When shooting in low light conditions, we generally have to compensate for the lack of light in the scene by bumping up our ISO setting.
This is great as it allows us to shoot without using flash, but the problem with using these high ISO's numbers is that it can introduce noise to your images - the stuff that looks like grain or speckles.
This puts a lot of people off shooting with high ISO's, but there are a couple of things you can do to minimise the noise and get the best images in low light......
1) Get more Light
The easiest way to not get noise is to keep your ISO setting reasonably low in the first place.
To do this, try to physically get more light on your subject - open the blinds, shutters, or move your subject to a location that has a bit more light coming in.
Although you could try using a slightly slower shutter speed or a wider aperture, you need to be very careful that by doing so you aren't swapping one problem for another! If your shutter speed is too slow, that can cause motion blur which will result in a "soft" picture.
Similarly, too large an aperture might also give you problems, as it can be difficult to get precise focus, and you can end up getting an eyebrow in sharp focus instead of the eye!
You can fix noise in processing to a certain degree, but not missed focus and motion blur, so I would rather have a noisy image than a soft one.
So, get your subject into the best light you can, set your aperture and your shutter speed as you need for the picture, and once you have done all you can in that regard, use the ISO setting you need to get a correctly exposed picture - even if this means a high ISO.
If you are not 100% sure what settings you should be using when, then be sure to download my FREE manual settings cheat sheet, as it details it ALL for you.
In the image above - which was taken as a test image - you can see how close I have my subject to the light source, in this case the window. This meant I could use an ISO of 640 even though it was dull and overcast outside, and there was not a lot of light in the room. Had we moved further away from the window, I would have needed a higher ISO.
2) Expose Correctly In Camera (Or Over Expose)
Under-exposing in camera is the biggest reason for having excessive noise in your photos.
Many people are scared to use higher ISO's for fear of introducing noise (and I have been guilty of that too) but as noise lurks in the shadows, when you raise the exposure in processing, the noise becomes more visible throughout your image. I always expose to the right (meaning I over-expose a little bit from what my meter is telling me) when shooting in low light conditions so that I keep noise to a minimum.
Here is an example of an image taken with the same aperture and shutter speed, but where I've changed the ISO to get different exposures.
In the first I've underexposed but brought it up to the correct exposure in processing. The second was exposed correctly in camera and the third was slightly over-exposed. again with exposure corrected in Lightroom. All 3 are cropped so you can see the noise levels easier.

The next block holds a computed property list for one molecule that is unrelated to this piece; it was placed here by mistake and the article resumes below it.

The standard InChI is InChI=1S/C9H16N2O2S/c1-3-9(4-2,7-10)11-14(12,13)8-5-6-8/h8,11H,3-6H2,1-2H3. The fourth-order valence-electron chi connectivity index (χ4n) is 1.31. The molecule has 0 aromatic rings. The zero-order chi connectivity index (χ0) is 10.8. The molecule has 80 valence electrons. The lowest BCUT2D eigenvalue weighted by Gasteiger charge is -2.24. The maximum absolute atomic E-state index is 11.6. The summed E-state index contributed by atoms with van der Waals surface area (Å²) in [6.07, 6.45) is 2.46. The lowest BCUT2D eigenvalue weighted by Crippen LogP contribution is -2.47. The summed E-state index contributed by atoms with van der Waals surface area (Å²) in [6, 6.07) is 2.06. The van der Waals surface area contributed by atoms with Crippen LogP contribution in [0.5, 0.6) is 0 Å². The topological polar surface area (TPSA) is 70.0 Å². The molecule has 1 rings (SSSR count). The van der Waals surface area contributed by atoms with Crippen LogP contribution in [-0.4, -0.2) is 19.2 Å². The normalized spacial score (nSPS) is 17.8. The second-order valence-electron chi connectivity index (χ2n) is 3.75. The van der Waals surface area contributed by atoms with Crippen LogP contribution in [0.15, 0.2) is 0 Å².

It's really hard to see sized for the web, but hopefully you can make out that the underexposed image has the most amount of noise visible when brought up to the correct exposure in processing, and actually, the slightly over-exposed image has the least amount of grain, even though it is using a far higher ISO. So don't be scared of ramping up the ISO to get the exposure right - it will pay off in the end!
3) Reduce Noise using Reduction Sliders in Lightroom or ACR
These sliders are identical in Lightroom and Adobe Camera RAW (The free photoshop / elements plug in) so the method is the same regardless of which program you use. Below is an example of what can be achieved by using the sliders correctly.
The cropped image at the top is after processing using this method, and the one on the bottom is what it looked like if I had just left the sliders at their defaults (always look in the shadowy areas when assessing noise)
Again, it's difficult to see this clearly on the web but hopefully you get the idea. Here is the final image, converted to black and white.
4) Embrace the Grain!
Some photos can look great with grain - in fact, some photographers add noise for the texture it adds to their photographs! (you can see this post on adding noise for creativity if you are interested in this) Personally, I think this looks best on black and white images, so if I have a noisy image, I tend to convert it.
Sometimes when taking the photo, I try to also imagine the scene in black and white, so that I can compose in camera with the final outcome in mind (that's not to say I manage it successfully, but I give it a go!) Moody / dramatic black and whites look great with a bit of noise, as it generally doesn't detract from the image at all.
5) Upgrade to A Full Frame Camera
I've included this last as I suppose it is a bit of a cop out!
But the truth is, full frame cameras handle noise much better than crop frame sensors. There is a world of difference between my 5D Mark III and the Rebel that I used to have. That said, I wasn't really aware of all these noise reduction techniques when I was shooting with a Rebel, so I think these would have made a massive difference at the time.
It's also worth noting that the MK3 handles noise beautifully but you can still get a noisy image with this camera even at lower ISO numbers if you don't expose correctly, so I always at least try to get this right whilst shooting.
So, upgrading your camera is a option to help you handle noise, but I would try these techniques first if you are using a crop frame, and you should see a difference in your images.
I hope you found these tips on how to reduce noise in photos helpful!
Before you go don't forget to download my FREE manual settings cheat sheet too.